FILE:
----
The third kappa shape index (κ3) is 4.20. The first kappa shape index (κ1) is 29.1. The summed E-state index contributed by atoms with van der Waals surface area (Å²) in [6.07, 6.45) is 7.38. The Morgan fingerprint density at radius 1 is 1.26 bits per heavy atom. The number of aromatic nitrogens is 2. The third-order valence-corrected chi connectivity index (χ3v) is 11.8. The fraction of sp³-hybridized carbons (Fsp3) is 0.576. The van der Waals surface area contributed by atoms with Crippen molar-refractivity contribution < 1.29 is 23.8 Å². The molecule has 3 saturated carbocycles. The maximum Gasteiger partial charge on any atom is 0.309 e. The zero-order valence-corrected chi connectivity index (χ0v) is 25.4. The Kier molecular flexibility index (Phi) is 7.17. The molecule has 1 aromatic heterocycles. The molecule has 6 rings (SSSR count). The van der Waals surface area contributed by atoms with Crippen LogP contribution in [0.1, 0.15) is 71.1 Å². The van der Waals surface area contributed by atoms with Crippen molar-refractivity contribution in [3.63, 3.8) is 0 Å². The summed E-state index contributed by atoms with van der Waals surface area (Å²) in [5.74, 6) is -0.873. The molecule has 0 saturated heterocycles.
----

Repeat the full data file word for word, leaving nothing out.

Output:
The third kappa shape index (κ3) is 4.20. The first kappa shape index (κ1) is 29.1. The summed E-state index contributed by atoms with van der Waals surface area (Å²) in [6.07, 6.45) is 7.38. The Morgan fingerprint density at radius 1 is 1.26 bits per heavy atom. The number of aromatic nitrogens is 2. The third-order valence-corrected chi connectivity index (χ3v) is 11.8. The fraction of sp³-hybridized carbons (Fsp3) is 0.576. The van der Waals surface area contributed by atoms with Crippen molar-refractivity contribution < 1.29 is 23.8 Å². The molecule has 3 saturated carbocycles. The maximum Gasteiger partial charge on any atom is 0.309 e. The zero-order valence-corrected chi connectivity index (χ0v) is 25.4. The Kier molecular flexibility index (Phi) is 7.17. The molecule has 1 aromatic heterocycles. The molecule has 6 rings (SSSR count). The van der Waals surface area contributed by atoms with Crippen LogP contribution in [0.1, 0.15) is 71.1 Å². The van der Waals surface area contributed by atoms with Crippen molar-refractivity contribution in [3.63, 3.8) is 0 Å². The summed E-state index contributed by atoms with van der Waals surface area (Å²) in [5.74, 6) is -0.873. The molecule has 0 saturated heterocycles.